Virtual University Offers Photography Course for Writers

Book cover: Non Fiction Writer's Guide to Digital PhotographyWRITERS. ARTISTS. DESIGNERS. According to photojournalist/author Ronald Kness, non-fiction writers can earn more money when they submit photos along with their text. That’s why he wrote an e-book entitled “The Non-Fiction Writer’s Guide to Digital Photography.” But knowing the basics of taking good photographs could be equally beneficial to artists who are documenting their everday work or exhibitions or designers who are creating promotional materials.

If you’re new to photography, you might benefit from the new e-course Kness has developed for The Virtual University. Entitled “A Beginner’s Guide to Digital Photography,” the course is designed to help you cut through the confusion of digital camera menus and learn how to take high-quality, vivid shots every time. You can study at your own pace from the comfort of your own home.

The course provides plain-English explanations of common terminology as well as: 

  • Digital camera features (how and when to use them).
  • Camera menu systems (how to select the best settings based on lighting, distance, and other factors).
  • The Golden Triangle (how to use ISO, aperture control, and shutter speed to take the quality of your images to the next level).
  • The Rules and Composition (the 10 elements that have the greatest impact on image quality).
  • Lenses and Filters (how and when to use them).

The course includes tutorials, suggested readings, and optional homework activities. Plus, you can upload your images and receive helpful guidance and critiques from Ron Kness.

Head shot Photojournalist Ron Kness
Ron Kness

If you need a bio picture (or “head shot”) for online publishing or self-marketing purposes, Kness will explain how to shoot self-portraits in the most flattering light.  He will also provide tips for selling photos on popular websites such as iStockphoto, Bigstock, Dreamstine, and Shutterstock.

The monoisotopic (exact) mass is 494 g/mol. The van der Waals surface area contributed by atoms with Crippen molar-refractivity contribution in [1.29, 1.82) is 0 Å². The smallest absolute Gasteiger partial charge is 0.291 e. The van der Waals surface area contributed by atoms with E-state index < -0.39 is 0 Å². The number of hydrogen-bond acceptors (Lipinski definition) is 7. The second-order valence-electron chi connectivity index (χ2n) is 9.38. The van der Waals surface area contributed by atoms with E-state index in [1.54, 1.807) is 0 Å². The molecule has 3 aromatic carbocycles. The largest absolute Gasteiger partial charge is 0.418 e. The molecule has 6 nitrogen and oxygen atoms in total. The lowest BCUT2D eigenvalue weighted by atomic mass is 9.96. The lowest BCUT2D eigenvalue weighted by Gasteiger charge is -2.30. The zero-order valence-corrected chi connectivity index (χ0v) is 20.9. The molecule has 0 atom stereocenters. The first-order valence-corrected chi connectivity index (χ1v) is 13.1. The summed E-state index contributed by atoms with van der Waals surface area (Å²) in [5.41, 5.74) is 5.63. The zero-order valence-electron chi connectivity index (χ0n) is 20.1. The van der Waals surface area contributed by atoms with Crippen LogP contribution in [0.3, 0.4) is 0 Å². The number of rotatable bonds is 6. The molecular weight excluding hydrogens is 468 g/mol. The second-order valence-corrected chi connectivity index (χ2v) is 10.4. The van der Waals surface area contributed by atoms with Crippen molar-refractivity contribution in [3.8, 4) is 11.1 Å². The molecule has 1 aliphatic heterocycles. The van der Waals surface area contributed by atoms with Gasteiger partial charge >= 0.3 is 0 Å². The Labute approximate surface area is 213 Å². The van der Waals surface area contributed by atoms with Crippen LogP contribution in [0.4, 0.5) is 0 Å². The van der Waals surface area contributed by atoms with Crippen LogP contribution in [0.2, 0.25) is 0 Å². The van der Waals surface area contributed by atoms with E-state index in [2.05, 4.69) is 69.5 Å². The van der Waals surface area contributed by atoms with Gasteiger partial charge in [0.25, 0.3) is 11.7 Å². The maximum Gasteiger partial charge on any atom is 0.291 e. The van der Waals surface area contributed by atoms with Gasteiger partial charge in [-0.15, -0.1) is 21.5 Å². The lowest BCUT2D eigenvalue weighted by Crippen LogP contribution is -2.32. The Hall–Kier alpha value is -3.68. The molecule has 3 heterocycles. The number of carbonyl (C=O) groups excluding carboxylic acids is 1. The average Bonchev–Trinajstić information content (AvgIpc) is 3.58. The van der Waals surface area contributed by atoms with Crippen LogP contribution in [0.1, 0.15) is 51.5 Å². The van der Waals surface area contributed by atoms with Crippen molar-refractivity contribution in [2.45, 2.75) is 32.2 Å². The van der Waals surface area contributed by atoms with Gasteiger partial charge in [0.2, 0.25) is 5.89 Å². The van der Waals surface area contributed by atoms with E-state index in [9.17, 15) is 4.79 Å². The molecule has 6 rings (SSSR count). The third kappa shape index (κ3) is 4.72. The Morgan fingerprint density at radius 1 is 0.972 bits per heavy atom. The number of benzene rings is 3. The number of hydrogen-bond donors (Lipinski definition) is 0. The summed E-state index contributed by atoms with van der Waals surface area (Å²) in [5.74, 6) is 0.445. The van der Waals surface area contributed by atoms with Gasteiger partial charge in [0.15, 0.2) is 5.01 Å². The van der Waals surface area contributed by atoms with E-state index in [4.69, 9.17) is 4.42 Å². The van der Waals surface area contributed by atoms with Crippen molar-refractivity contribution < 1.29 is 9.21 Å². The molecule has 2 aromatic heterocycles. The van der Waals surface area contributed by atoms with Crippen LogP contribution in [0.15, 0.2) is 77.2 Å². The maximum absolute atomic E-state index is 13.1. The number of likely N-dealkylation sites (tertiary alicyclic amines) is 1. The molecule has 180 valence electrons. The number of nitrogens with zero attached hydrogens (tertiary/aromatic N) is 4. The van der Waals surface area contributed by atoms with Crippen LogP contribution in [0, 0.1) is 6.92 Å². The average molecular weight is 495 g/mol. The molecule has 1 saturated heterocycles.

Kness has taught digital photography in a traditional classroom for the past seven years and is a featured columnist in “Writer’s Journal” magazine. Plus, he has ghost-written books on how to make money with digital photography and how to make money selling micro-stock photography.

The fee for “The Beginner’s Guide to Digital Photography” is $20. The suggested e-book (“The Non-Fiction Writer’s Guide to Digital Photography”) can be purchased in PDF form for $9.95.

All course materials will be available to you when you start the class, so you don’t have to wait for weekly lessons. You can learn at your own pace. You will have three months to complete the course.

LINKS

Virtual University Course: A Beginners Guide to Digital Photography

The Non-Fiction Writer’s Guide to Digital Photography

Self-Publishers Can Use iBuildApp.com to Produce iPad Publications

iBuildApp ScreenShot of iPad AppsIf you would like to produce your own iPad magazine, catalog, or book app, check out the free iPad Publishing solution announced by Silicon Valley-based start-up iBuildApp.com. The company  has created templates that make it much less complicated for authors and other non-coders to format and publish content to mobile devices such as the iPhone and iPad.